Income tax time is upon us and one of the more difficult areas to navigate is medical expense credits relating to disability and attendant care (including Nursing homes and other Institutional care facilities).
In this article, I will highlight the six rules that apply to medical claims. Some can be combined, while others are stand alone and will need to be carefully weighed out for maximum benefit to the individual claiming the expenses.
Under the first rule, you or a supporting person (as defined in the Income Tax Act) may claim as a medical expense the remuneration of a full-time attendant, or the expenses for full-time care in a nursing home if you have obtained a Disability Tax Certificate (form T2201). This form is generally completed by a medical doctor, practitioner or nurse. The form states the nature of the disability and the doctor must certify that you have a severe and prolonged mental or physical impairment as defined under the Act. “The attendant cannot be the spouse or common-law partner of the payer and cannot be under 18 at the time the remuneration is paid. However, the attendant can be the spouse or common-law partner of the patient, or another relative of the patient. The relative must be over 18.” This statement essentially means that the recipient of care, cannot pay their spouse or common-law partner to take care of them, but a child or another relative can pay them to do so (also for example: a brother can be paid to take care of his sibling).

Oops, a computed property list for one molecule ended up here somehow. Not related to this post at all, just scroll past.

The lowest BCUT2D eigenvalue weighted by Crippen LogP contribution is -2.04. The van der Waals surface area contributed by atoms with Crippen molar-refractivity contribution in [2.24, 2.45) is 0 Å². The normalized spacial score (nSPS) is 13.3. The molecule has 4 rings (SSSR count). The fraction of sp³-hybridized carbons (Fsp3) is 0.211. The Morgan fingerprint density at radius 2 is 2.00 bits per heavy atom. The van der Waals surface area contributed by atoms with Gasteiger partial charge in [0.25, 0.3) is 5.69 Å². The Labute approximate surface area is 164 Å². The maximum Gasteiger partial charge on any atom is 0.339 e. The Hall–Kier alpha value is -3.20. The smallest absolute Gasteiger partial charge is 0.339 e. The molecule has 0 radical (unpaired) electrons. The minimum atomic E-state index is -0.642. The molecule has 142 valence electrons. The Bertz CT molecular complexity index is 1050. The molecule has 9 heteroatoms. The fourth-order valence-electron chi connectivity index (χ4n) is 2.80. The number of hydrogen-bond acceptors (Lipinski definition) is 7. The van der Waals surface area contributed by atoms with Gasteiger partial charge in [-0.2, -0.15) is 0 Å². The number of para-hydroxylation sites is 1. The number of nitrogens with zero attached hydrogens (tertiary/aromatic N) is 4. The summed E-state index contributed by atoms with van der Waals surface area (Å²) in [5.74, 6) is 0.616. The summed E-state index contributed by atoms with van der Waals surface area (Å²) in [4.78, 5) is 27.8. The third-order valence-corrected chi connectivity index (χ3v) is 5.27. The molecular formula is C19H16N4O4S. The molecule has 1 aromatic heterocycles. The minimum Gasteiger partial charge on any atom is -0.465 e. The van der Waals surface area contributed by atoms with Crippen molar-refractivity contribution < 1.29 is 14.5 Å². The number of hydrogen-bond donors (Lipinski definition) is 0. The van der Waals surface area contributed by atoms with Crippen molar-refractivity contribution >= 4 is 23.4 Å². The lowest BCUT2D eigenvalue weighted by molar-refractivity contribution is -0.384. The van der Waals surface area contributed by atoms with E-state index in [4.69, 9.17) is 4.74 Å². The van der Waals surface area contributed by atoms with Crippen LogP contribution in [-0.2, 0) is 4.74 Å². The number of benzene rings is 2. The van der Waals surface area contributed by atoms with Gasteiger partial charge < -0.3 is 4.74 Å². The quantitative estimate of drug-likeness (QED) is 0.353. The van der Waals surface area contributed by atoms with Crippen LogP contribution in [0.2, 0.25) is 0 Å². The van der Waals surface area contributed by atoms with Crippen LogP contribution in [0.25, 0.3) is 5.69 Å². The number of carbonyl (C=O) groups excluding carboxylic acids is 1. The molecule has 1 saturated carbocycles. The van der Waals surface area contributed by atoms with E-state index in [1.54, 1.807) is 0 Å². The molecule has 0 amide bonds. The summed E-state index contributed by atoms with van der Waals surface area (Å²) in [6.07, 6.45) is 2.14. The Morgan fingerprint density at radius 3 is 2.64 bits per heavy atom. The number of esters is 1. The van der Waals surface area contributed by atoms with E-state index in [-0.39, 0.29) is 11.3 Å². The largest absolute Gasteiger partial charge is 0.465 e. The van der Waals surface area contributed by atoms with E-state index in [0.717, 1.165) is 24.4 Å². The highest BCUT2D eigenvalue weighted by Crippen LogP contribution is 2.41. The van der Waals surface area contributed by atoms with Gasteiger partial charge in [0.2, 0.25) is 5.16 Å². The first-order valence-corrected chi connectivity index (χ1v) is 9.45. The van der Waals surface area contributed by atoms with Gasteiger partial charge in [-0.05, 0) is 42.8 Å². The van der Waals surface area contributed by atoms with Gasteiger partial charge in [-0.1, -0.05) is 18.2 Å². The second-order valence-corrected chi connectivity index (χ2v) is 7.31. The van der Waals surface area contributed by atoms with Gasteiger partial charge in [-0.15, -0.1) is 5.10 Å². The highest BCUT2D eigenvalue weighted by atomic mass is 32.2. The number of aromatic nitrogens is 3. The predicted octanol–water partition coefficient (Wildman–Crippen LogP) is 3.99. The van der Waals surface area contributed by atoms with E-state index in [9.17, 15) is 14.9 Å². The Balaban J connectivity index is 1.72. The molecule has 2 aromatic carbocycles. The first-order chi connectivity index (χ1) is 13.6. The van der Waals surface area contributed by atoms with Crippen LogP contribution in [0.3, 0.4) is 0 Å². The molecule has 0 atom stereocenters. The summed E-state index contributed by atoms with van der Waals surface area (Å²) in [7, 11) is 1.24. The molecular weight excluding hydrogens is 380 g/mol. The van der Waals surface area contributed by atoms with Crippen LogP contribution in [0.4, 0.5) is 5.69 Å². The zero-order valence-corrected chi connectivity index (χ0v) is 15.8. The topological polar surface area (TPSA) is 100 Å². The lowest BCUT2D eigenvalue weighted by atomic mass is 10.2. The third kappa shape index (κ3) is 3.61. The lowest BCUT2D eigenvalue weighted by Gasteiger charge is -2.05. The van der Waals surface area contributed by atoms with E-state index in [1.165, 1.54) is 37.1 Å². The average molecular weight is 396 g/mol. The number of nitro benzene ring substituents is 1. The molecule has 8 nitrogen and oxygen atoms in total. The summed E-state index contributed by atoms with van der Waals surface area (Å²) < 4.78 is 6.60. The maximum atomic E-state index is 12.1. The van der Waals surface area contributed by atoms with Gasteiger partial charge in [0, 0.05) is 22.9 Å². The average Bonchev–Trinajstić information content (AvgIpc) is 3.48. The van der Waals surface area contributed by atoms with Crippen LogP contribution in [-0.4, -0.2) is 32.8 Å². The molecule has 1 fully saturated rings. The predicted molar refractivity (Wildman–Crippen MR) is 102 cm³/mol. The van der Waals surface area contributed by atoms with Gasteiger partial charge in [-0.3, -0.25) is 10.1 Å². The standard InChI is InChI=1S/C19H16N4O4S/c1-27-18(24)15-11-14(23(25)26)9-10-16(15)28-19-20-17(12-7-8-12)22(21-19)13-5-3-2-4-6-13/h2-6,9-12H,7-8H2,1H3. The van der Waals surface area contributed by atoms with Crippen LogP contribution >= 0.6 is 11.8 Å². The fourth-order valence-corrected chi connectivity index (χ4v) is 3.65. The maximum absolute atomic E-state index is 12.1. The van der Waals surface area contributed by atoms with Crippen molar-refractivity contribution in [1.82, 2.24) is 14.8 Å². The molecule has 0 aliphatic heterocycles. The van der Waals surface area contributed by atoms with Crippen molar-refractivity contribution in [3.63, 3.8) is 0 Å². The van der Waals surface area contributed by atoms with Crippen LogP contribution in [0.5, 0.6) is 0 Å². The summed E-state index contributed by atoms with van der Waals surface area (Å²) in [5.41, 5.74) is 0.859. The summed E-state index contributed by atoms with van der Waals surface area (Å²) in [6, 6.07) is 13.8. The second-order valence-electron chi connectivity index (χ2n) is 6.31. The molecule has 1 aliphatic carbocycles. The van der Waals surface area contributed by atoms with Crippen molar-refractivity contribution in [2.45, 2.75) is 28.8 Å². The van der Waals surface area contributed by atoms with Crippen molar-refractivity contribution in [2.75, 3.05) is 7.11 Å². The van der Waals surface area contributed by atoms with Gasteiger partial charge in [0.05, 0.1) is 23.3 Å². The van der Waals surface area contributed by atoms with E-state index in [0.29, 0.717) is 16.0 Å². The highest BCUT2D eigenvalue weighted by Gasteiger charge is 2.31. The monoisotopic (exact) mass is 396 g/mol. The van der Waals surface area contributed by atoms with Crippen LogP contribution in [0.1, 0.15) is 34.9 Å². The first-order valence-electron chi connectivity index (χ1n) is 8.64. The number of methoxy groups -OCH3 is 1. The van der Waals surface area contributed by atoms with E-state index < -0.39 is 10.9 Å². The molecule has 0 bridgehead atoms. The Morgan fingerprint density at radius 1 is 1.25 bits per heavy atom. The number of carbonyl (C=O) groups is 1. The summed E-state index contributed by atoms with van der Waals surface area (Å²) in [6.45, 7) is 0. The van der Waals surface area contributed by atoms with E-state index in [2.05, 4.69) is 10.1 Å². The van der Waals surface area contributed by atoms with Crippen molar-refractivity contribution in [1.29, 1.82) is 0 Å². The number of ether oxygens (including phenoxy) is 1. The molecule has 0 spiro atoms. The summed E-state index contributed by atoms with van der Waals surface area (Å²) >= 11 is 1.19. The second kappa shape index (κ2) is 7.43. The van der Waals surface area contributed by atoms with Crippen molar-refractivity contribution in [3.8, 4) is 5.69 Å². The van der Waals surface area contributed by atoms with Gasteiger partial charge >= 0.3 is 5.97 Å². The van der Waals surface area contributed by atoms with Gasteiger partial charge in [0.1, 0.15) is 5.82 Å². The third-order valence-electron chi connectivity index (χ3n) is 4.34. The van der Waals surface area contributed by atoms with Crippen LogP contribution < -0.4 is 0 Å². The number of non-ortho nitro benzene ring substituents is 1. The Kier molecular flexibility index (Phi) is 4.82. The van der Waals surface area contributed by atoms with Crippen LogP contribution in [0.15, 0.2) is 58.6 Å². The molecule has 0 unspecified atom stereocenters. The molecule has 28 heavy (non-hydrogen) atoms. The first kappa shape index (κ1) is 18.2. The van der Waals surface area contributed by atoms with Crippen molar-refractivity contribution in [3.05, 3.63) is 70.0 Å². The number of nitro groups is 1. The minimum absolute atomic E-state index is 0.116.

You can claim certain attendant care expenses necessary for you to earn business or employment income as a deduction from income rather than an eligible medical expense. However, you cannot claim both, so it is important to determine which claim provides the greatest tax benefit.
The Canada Revenue Agency (CRA) has commented that all regular fees paid to a nursing home, including food, accommodation, nursing care, administration, maintenance, and social programming can qualify as eligible medical expenses. Additional personal expenses, which are separately identifiable, such as hairdresser fees, are not allowable expenses.
The second rule pertains to home care. It permits a deduction for a full-time attendant for you, your spouse or common-law partner, or your dependant. The attendant is for a patient in a self-contained domestic establishment in which the patient lives. The restrictions identified in rule #1 with regard to the attendant also apply here. This rule does not require a disability certificate on form T2201, but does require a qualified medical practitioner to certify in writing that by reason of physical or mental infirmity the patient is or is likely to be “for a long-continued period of indefinite duration” dependent on others for personal care and, consequently, in need of a full-time attendant.
The third rule provides for the deduction of the cost of full-time nursing home care for a person certified in writing by a medical practitioner to lack “normal mental capacity” and consequently be dependent now and in the foreseeable future on others for personal needs and care.